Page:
Aloha to “Hulu”


Hulu3 News Corp. and NBC Universal on Wednesday unveiled the official name to their new online video joint venture: Hulu. Hulu?

Apparently the branding companies that specialize in company names are simply picking up a Hawaiian language dictionary these days. (How do I get a piece of that action, by the way? For a few hundred grand, I give any of you permission to swipe a name off the list of songs we’ve played on Hawaiian Eye.)

After all, Wikipedia comes from the Hawaiian phrase “wiki wiki,” or “fast.” The search engine Mahalo takes its name after the word for “thank you.” Internet tech company Akamai means “smart” in Hawaiian. The list goes on.


Now, there’s “hulu,” which means “feather, quill, plumage” in Hawaiian, according to the “Hawaiian Dictionary” by Mary Kawena Pukui and Samuel H. Elbert (above). The secondary definition is actually rather nice: “esteemed, choice, precious.”

Of course, I have no idea whether the folks behind Hulu — until now only known as “NewCo” — were thinking Hawaiian. (It was the first thing that came to my mind — several hula halaus around the globe have the word “Hulu” in their name.) On the site, CEO Jason Kilar explained his choice this way:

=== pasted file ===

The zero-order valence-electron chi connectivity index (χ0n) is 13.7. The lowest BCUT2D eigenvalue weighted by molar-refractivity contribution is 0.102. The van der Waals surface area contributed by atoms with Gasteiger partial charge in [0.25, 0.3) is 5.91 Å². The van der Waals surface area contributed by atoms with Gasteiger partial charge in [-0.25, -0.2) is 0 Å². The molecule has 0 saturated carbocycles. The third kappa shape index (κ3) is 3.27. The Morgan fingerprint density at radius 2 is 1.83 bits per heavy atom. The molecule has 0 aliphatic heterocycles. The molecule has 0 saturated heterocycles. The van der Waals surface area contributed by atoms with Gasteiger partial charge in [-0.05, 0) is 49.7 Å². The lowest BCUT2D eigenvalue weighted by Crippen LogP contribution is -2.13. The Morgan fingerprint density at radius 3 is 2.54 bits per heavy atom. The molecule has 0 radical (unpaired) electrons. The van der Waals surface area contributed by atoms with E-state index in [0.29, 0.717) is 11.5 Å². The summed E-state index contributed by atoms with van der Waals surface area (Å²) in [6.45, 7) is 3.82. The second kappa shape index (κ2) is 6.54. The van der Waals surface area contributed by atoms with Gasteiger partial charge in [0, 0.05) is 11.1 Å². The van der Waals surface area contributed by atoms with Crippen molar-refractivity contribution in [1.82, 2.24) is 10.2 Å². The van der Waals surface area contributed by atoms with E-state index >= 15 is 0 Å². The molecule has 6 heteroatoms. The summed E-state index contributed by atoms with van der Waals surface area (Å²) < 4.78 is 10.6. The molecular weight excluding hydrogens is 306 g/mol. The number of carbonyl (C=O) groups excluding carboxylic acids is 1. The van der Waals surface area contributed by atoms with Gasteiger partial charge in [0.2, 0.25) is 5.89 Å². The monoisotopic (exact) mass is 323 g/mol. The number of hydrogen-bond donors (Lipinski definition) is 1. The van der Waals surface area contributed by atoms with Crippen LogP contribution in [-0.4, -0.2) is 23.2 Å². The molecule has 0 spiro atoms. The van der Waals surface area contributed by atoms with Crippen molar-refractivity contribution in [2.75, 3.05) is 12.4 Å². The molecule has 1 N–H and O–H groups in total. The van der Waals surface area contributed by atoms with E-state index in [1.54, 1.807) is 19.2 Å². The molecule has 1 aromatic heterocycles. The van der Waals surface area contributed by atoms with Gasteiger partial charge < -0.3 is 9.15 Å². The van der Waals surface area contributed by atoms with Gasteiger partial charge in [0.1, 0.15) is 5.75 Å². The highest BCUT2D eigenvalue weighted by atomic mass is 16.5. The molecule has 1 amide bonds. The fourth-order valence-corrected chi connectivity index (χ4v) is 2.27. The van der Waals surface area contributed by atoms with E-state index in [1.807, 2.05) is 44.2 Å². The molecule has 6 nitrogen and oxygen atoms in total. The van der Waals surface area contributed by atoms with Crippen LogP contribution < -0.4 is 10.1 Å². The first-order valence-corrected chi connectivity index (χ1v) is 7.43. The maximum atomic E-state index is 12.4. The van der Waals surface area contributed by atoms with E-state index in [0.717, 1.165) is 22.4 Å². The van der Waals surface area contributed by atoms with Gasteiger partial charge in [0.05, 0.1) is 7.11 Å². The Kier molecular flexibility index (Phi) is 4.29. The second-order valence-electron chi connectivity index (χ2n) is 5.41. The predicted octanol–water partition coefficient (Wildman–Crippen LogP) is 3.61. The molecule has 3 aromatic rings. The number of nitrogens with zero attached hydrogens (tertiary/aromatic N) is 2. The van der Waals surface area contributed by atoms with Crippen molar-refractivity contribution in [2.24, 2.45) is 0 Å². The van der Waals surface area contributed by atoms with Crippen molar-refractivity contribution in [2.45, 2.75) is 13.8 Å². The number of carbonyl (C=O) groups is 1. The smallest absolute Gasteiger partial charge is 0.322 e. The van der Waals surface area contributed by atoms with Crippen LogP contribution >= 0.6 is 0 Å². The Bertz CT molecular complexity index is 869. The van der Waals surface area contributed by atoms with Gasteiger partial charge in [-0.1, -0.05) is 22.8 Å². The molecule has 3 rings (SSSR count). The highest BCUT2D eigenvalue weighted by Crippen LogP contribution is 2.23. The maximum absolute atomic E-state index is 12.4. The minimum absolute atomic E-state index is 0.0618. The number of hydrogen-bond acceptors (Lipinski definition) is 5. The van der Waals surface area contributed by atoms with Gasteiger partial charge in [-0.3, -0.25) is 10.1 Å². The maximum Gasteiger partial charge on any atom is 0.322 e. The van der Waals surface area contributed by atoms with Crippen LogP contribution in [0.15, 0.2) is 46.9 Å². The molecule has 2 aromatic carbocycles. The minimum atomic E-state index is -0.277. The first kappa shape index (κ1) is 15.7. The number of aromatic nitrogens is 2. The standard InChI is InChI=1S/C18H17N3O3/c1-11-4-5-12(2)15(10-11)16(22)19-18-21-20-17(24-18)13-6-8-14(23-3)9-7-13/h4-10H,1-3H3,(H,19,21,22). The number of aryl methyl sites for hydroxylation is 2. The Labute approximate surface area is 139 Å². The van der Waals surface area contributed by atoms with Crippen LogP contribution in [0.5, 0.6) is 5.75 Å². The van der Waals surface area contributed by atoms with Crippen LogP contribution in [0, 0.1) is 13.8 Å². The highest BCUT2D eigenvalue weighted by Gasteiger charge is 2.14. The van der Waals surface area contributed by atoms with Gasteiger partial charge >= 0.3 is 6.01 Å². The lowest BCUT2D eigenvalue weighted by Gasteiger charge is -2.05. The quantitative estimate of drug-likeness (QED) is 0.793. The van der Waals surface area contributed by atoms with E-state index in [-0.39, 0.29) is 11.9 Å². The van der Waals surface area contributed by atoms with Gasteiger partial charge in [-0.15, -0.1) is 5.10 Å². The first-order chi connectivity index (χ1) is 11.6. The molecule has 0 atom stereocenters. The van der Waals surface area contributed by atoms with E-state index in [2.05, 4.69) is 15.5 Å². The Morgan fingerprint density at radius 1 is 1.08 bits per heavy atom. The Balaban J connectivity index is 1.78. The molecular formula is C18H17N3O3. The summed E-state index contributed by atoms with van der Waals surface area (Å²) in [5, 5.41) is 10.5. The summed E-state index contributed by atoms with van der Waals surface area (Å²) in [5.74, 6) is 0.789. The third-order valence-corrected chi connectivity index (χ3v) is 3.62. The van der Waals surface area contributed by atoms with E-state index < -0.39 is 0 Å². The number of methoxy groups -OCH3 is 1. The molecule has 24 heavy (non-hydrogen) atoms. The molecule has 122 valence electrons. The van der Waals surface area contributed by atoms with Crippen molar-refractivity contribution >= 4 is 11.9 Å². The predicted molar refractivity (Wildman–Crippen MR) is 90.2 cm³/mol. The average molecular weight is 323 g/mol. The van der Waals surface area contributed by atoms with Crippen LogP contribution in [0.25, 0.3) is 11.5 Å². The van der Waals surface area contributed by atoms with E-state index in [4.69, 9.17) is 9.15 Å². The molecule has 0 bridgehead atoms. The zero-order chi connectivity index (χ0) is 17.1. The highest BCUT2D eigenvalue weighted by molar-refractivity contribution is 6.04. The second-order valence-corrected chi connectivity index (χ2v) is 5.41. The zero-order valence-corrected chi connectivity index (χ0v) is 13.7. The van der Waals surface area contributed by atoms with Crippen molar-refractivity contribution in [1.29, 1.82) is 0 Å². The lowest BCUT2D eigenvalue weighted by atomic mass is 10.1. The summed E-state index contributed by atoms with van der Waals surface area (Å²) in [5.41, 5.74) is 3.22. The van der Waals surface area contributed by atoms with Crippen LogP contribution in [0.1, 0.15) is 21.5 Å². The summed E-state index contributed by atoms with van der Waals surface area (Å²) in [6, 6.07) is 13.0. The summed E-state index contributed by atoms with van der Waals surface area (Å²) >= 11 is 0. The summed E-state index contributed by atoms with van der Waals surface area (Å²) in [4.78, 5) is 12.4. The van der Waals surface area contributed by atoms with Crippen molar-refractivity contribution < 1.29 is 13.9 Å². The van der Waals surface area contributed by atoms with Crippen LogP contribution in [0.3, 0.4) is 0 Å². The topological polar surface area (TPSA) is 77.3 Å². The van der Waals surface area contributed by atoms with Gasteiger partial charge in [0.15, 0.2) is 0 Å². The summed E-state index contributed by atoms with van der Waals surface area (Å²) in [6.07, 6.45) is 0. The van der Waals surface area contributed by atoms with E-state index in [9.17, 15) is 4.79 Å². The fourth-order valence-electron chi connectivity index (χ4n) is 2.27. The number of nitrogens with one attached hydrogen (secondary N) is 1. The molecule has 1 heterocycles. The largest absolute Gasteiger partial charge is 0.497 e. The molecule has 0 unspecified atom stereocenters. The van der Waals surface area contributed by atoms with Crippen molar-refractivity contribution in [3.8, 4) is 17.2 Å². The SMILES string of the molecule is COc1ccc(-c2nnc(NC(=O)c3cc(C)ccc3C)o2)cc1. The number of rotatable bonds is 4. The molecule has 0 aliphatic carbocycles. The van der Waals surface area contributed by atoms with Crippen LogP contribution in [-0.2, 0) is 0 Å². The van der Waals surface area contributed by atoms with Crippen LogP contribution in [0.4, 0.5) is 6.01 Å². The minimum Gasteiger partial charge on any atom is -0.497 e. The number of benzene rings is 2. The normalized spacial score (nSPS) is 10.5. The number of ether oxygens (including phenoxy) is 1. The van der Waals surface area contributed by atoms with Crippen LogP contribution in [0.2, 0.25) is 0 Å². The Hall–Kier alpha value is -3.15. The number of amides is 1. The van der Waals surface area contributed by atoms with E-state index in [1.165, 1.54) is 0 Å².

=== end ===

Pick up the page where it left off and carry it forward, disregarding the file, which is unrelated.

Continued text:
Hulu is short, easy to spell, easy to pronounce, and rhymes with itself. Subjectively, Hulu strikes us as an inherently fun name, one that captures the spirit of the service we’re building. Our hope is that Hulu will embody our (admittedly ambitious) never-ending mission, which is to help you find and enjoy the world’s premier content when, where and how you want it.

Now, Hulu ever expands overseas, it may run into some unfortunate translation problems, particularly in Indonesia — according to this list found at Websters Online Dictionary: (Lots more after the jump)

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